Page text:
MORGANTOWN — Monongalia County’s school district is reducing its coronavirus quarantine period from 14 days to 10, Superintendent Eddie Campbell Jr. said Tuesday night.
However, there is a contagion caveat, Campbell told Board of Education members.
It’s provided, he said, that the exposure is from a standard COVID-19 diagnosis – and not the Delta strain.
The as-of-now statute also runs in tandem with the district’s move to make masking voluntary for all students in all grades come Aug. 24, the first day of school for 2021-22 here.
Campbell said both measures were slotted after he and other district officials met with Dr. Lee B. Smith the director of the Monongalia County Health Department and the county’s health officer.
He said the decision was based on the low numbers of Delta diagnoses in the region. Meanwhile, there’s also a caveat-within-the-caveat, the superintendent added.
If COVID cases, variant or otherwise, start an upward trend again, the health department will put the masking protocol back in place – while doing anything deemed necessary.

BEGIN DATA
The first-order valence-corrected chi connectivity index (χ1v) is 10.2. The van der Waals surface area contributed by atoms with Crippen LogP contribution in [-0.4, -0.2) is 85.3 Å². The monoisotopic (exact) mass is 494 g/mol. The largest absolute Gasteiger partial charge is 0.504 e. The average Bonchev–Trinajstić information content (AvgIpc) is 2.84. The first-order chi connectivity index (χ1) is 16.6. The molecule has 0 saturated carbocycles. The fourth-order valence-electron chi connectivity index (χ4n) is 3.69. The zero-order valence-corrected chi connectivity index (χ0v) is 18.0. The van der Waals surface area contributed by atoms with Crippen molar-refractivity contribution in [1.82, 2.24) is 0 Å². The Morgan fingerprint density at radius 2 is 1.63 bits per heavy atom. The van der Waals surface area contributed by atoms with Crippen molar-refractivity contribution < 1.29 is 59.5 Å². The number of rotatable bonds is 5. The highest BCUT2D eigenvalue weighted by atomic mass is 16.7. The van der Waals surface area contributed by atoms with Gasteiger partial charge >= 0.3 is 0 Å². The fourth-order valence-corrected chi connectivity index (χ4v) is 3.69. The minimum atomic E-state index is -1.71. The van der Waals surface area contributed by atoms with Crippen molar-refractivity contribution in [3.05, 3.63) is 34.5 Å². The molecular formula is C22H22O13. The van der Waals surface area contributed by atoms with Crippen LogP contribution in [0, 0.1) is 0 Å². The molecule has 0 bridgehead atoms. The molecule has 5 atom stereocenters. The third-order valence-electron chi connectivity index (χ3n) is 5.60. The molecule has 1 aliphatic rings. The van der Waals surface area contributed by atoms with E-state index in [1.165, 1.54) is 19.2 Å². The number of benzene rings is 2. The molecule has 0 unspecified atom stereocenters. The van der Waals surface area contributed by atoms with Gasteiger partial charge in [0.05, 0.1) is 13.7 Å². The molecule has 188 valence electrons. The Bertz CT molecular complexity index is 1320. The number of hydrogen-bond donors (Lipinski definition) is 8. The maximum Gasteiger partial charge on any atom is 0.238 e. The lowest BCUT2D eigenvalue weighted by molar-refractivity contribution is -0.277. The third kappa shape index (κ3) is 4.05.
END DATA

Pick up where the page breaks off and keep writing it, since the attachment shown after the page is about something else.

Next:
“We’re pretty comfortable with where we are,” Campbell said.
The number 14 loomed large in the pandemic math used by the district after schools went back to in-person learning this past spring.
Hundreds of students were home for two weeks at varying times and whole sports teams were benched at various times during the year as cases mounted.
The district did its own contact tracing in-house and also deployed a specially trained and outfitted COVID disinfecting crew.
Said crew was made up of district employees who fanned out to the buildings where positive cases and possible exposures occurred over the year.
Campbell said previously the district plans on tapping more employees to make more crews for fall – the jobs are paid positions and bid on – given that last spring’s team was on call seven days a week.
“We pretty much wore them out,” he said.
Summer Avalanche update
In the meantime, Mon’s students in all grades are getting a workout during the Summer Avalanche learning enrichment program, which runs across the district through July 29.
Students are learning everything from how to swing a golf club to how to code a computer program for the next whiz-bang download on your smartphone.
Around 1,800 students and maybe more than that are taking part in the Avalanche, Deputy Superintendent Donna Talerico said.
The final count is still being tabulated, she said, since there were several last-minute sign-ups.
“We didn’t want to turn anyone away,” she said.
BOE members turned to the county’s excess levy for education, giving their official OK to the document projected to bring in nearly $32 million for the district.
The excess levy does the heavy lifting for the programs and other extras that set the district apart from the rest of the state, BOE President Nancy Walker said.
Mon residents will cast for or against in a special election Sept. 25.
For 48 years, that’s been a “yes” vote – and generally on the landslide scale.